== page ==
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The role of the cvn operons and the small GTPase CvnD2 in polar growth and hyphal distribution in Streptomyces venezuelae

Ekdahl, Veronica (2018) MOBK01 20181
Degree Projects in Molecular Biology
Popular Abstract
The genetics of choosing your own path

The soil bacteria streptomycetes play a vital role in our modern society as key producers of antibiotics used to treat infections all over the world (Slonczewski, J. et al., 2017). As over 50% of the antibiotics produced for medical use originate from streptomycetes (Slonczewski, J. et al., 2017), it is fair to say that these bacteria make up an essential component in everyday healthcare and the battle against disease. Thus, research aiming to provide more knowledge about the mechanisms of growth in these highly commercialised bacteria have been a major focus during the last decades. To fully understand how streptomycetes grow and develop certain morphological traits, or shapes, the genomes of... (More)
The genetics of choosing your own path

The soil bacteria streptomycetes play a vital role in our modern society as key producers of antibiotics used to treat infections all over the world (Slonczewski, J. et al., 2017). As over 50% of the antibiotics produced for medical use originate from streptomycetes (Slonczewski, J. et al., 2017), it is fair to say that these bacteria make up an essential component in everyday healthcare and the battle against disease. Thus, research aiming to provide more knowledge about the mechanisms of growth in these highly commercialised bacteria have been a major focus during the last decades. To fully understand how streptomycetes grow and develop certain morphological traits, or shapes, the genomes of these bacteria needs to be investigated in an effort to find the genes involved in these processes.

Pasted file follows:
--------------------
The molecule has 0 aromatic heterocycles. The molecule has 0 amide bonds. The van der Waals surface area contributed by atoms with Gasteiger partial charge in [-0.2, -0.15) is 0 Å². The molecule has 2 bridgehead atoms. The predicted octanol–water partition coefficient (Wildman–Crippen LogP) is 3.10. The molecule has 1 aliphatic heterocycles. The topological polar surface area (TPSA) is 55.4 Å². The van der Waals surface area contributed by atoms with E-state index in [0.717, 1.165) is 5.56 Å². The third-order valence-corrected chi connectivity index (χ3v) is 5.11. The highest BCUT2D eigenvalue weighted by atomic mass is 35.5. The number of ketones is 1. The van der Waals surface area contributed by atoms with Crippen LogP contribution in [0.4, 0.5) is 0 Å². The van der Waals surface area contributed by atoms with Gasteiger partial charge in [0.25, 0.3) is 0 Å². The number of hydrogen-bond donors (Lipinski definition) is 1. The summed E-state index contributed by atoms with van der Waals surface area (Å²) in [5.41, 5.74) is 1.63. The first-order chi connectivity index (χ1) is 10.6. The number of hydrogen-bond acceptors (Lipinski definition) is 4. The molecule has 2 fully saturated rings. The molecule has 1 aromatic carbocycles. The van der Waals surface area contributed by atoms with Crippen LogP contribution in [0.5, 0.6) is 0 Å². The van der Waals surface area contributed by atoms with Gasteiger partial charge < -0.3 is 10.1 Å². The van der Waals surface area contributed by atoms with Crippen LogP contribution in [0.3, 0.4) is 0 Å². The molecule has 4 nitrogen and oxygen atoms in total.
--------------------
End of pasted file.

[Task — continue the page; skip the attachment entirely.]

It has long been known streptomycetes grow in a polarised manner, meaning that they extend from defined zones of growth at the tips of the cells (Fig.1). A complex of several interacting proteins, called the polarisome, mediate the growth in these zones. The polarisome is therefore responsible for generating the long branches, or hyphae, that in turn makes up an extensive network, called a mycelia, that spreads out into the soil and takes up nutrients (Flärdh, K. 2010). Nonetheless, little is still known about the proteins interacting with the polarisome and the genes encoding them.

In this study, we investigated the role of the protein CvnD2 in polar growth and branching in Streptomyces venezuelae. This was done by comparing the growth and shapes of mutant strains lacking the cvnD2 gene or longer genomic regions including this gene, called operons, to a wild-type strain without these mutations. We found that the hyphae of the mutant strains had a less bent and curly shape, as compared to the wild-type strain, and they also seemed to twine together and grow along the same path instead of spreading out in the medium (Fig.2). Furthermore, there was a significant decrease in branching in the mutant strains. Taken together, this suggests that the cvnD2 gene and the cvn-operons are involved in generating an undulating growth direction in S. venezuelae, as well as in branching. This, in turn, affects the ability of the bacteria to spread out in the medium and efficiently take up nutrients.

Bachelor’s degree project in Molecular biology 15 hp 2018
Department of Biology, Lund University Supervisor: Klas Flärdh
Department of Biology, Lund University (Less)
Please use this url to cite or link to this publication:
author
Ekdahl, Veronica
supervisor
organization
course
MOBK01 20181
year
type
M2 - Bachelor Degree
subject
language
English
id
8952648
date added to LUP
2018-11-07 16:09:47
date last changed
2018-11-07 16:09:47
@misc{8952648,
  author       = {Ekdahl, Veronica},
  language     = {eng},
  note         = {Student Paper},
  title        = {The role of the cvn operons and the small GTPase CvnD2 in polar growth and hyphal distribution in Streptomyces venezuelae},
  year         = {2018},
}